Mead opposed to BLM plan limiting property for shale

May 8, 2012 By Ben Neary, The Associated Press

CHEYENNE -- Gov. Matt Mead has told the U.S. Bureau of Land Management that he disagrees with the agency's proposal to reduce the amount of land in the state available to possible oil shale research and demonstration projects by placing sage grouse areas as well as potential wilderness lands and areas of critical environmental concern off-limits.

The BLM proposes to cut the acreage available for the oil shale projects and research from 2 million acres approved by the Bush administration in Wyoming, Colorado and Utah down to about 460,000 acres, of which nearly 175,000 are in Wyoming. The agency is working on a draft environmental study and intends to make leasing decisions by this fall.

Mead filed his comments Friday with the BLM. Spokesmen for environmental groups said Monday they disagreed with Mead's position and warned that oil shale development could leave sites heavily disturbed.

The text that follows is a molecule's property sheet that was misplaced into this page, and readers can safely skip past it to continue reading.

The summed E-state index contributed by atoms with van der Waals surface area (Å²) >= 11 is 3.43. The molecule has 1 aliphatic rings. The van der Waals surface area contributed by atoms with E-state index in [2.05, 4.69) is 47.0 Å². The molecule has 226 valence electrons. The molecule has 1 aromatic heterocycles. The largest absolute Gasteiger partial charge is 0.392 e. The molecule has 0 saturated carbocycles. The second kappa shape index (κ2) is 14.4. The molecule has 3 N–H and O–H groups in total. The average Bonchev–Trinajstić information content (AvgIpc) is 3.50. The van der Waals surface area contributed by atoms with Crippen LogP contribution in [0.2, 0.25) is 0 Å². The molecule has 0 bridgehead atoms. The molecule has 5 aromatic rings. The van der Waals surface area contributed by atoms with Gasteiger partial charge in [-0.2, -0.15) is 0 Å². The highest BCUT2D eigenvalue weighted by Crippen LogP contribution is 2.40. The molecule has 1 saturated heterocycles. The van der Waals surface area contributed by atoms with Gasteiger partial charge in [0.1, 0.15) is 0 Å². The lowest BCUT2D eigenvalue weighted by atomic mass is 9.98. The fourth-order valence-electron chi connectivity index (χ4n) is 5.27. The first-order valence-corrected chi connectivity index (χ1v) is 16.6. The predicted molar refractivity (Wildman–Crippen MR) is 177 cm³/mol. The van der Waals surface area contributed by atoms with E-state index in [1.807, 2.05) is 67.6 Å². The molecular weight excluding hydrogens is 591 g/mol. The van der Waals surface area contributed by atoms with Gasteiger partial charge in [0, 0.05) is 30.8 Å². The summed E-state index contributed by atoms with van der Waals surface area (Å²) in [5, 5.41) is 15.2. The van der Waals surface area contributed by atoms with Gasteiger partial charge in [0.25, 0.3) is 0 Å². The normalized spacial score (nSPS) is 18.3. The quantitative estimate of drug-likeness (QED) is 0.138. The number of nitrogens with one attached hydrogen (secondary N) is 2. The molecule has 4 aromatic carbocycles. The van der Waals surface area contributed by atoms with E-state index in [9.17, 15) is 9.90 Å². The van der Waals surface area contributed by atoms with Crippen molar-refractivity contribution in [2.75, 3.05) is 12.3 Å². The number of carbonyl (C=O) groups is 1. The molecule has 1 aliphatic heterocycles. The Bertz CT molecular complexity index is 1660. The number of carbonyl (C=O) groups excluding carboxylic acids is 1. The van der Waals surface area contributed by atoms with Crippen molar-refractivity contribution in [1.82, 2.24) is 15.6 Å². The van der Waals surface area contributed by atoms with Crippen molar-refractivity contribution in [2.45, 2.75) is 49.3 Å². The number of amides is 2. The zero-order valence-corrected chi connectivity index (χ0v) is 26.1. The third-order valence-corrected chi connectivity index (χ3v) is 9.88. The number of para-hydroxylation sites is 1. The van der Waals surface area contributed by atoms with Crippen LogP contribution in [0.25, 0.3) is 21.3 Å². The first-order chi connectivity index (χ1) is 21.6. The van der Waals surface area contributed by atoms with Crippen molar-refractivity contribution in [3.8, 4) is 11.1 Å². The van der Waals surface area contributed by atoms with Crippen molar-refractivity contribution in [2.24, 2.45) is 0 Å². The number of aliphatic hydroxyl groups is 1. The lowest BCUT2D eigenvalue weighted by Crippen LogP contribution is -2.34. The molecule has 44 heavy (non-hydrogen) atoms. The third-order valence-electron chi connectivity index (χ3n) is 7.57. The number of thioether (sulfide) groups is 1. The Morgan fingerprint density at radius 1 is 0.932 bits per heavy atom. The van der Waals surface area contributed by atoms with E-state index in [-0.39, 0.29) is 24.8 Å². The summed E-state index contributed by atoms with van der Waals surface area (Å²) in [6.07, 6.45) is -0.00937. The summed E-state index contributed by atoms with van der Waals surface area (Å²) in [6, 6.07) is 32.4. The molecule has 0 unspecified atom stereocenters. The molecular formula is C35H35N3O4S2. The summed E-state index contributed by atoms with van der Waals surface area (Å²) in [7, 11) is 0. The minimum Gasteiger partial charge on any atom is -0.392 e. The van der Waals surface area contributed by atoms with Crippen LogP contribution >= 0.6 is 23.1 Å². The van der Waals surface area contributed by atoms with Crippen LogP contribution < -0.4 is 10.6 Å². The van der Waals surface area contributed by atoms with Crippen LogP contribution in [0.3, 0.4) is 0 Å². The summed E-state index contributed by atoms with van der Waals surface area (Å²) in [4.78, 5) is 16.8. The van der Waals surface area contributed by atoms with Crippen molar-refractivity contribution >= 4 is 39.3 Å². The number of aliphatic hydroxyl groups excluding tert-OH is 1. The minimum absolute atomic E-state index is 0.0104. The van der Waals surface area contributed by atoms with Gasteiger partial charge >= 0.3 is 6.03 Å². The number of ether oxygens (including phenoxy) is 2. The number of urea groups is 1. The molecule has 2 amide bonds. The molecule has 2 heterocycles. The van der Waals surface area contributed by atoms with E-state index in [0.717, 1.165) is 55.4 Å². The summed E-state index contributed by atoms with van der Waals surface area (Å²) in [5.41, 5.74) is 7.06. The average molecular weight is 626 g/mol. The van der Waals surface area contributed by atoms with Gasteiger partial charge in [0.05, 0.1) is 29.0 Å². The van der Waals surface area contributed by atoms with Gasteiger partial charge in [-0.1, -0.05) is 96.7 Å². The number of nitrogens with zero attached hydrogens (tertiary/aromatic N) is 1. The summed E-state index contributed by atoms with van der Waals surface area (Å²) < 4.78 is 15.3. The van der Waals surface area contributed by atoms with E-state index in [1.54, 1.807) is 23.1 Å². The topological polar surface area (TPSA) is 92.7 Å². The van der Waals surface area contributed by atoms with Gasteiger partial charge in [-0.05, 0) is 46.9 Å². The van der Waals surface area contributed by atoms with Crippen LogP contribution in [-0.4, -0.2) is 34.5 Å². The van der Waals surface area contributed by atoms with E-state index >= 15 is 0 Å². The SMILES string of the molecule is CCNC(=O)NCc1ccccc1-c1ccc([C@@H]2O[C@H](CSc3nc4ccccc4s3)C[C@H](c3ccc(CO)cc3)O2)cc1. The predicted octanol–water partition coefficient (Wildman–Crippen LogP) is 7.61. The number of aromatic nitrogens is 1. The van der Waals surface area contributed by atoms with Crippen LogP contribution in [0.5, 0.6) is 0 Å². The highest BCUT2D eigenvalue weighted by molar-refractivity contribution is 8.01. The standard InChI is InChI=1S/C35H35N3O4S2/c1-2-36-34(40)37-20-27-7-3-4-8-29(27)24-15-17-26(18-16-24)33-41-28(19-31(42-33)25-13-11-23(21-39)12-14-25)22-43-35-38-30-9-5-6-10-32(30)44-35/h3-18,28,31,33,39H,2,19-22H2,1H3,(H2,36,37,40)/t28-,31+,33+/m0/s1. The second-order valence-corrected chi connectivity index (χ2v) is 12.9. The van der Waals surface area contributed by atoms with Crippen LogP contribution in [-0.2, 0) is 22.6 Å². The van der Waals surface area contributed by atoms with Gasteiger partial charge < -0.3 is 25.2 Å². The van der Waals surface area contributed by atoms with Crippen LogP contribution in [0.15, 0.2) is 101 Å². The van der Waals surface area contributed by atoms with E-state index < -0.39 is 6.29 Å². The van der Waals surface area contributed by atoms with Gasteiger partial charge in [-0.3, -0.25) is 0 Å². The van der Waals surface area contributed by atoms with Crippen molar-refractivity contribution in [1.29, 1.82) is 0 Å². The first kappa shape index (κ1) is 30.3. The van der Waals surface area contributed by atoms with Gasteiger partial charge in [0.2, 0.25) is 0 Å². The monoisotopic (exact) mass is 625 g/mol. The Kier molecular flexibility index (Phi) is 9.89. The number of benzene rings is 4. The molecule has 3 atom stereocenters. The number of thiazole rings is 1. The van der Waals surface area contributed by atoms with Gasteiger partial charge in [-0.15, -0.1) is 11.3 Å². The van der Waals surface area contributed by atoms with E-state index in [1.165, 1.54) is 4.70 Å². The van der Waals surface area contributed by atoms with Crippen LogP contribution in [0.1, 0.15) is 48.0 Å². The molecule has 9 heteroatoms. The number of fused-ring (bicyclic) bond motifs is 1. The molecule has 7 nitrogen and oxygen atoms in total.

Oil shale is rock that holds deposits of fossilized algae that never received enough pressure to produce crude oil. While the American West contains huge deposits of the material, success at getting it to produce oil on a commercially viable basis has proved elusive.

Mead stated in his comments that further oil shale research, development and demonstration are warranted. He said areas least susceptible to adverse impacts from oil shale projects and easiest to reclaim would be best suited to the projects.

However, Mead said he disagreed with the federal agency's proposal to exclude possible development from sage grouse core areas, land with wilderness characteristics and in designated acres of critical environmental concern.

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